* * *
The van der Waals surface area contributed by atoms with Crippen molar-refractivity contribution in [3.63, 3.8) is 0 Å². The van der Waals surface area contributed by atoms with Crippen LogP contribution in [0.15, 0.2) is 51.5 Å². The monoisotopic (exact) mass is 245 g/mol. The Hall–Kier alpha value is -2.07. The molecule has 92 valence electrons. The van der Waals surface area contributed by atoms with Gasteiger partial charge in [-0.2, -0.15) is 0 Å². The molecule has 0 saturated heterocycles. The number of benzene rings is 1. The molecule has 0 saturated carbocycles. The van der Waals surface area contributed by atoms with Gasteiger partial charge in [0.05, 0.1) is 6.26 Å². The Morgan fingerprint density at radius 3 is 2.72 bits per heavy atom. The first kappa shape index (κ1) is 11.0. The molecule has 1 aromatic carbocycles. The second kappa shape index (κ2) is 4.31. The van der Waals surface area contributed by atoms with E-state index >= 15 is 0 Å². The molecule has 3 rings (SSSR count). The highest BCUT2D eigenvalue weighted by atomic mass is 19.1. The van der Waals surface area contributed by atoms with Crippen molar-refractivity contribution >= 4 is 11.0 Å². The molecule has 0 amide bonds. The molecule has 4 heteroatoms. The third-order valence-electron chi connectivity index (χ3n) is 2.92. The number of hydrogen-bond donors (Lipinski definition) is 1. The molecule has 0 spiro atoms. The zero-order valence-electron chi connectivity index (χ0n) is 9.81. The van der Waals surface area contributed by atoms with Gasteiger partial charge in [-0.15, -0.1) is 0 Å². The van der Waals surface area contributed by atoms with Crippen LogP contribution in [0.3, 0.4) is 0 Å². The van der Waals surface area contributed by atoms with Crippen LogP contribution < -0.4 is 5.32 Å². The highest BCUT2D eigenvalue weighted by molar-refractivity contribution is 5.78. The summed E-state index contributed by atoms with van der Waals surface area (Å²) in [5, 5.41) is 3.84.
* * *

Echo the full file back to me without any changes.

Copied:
The van der Waals surface area contributed by atoms with Crippen molar-refractivity contribution in [3.63, 3.8) is 0 Å². The van der Waals surface area contributed by atoms with Crippen LogP contribution in [0.15, 0.2) is 51.5 Å². The monoisotopic (exact) mass is 245 g/mol. The Hall–Kier alpha value is -2.07. The molecule has 92 valence electrons. The van der Waals surface area contributed by atoms with Gasteiger partial charge in [-0.2, -0.15) is 0 Å². The molecule has 0 saturated heterocycles. The number of benzene rings is 1. The molecule has 0 saturated carbocycles. The van der Waals surface area contributed by atoms with Gasteiger partial charge in [0.05, 0.1) is 6.26 Å². The Morgan fingerprint density at radius 3 is 2.72 bits per heavy atom. The first kappa shape index (κ1) is 11.0. The molecule has 1 aromatic carbocycles. The second kappa shape index (κ2) is 4.31. The van der Waals surface area contributed by atoms with E-state index >= 15 is 0 Å². The molecule has 3 rings (SSSR count). The highest BCUT2D eigenvalue weighted by atomic mass is 19.1. The van der Waals surface area contributed by atoms with Crippen molar-refractivity contribution >= 4 is 11.0 Å². The molecule has 0 amide bonds. The molecule has 4 heteroatoms. The third-order valence-electron chi connectivity index (χ3n) is 2.92. The number of hydrogen-bond donors (Lipinski definition) is 1. The molecule has 0 spiro atoms. The zero-order valence-electron chi connectivity index (χ0n) is 9.81. The van der Waals surface area contributed by atoms with Gasteiger partial charge in [-0.15, -0.1) is 0 Å². The van der Waals surface area contributed by atoms with Crippen LogP contribution in [0.3, 0.4) is 0 Å². The van der Waals surface area contributed by atoms with Crippen LogP contribution < -0.4 is 5.32 Å². The highest BCUT2D eigenvalue weighted by molar-refractivity contribution is 5.78. The summed E-state index contributed by atoms with van der Waals surface area (Å²) in [5, 5.41) is 3.84.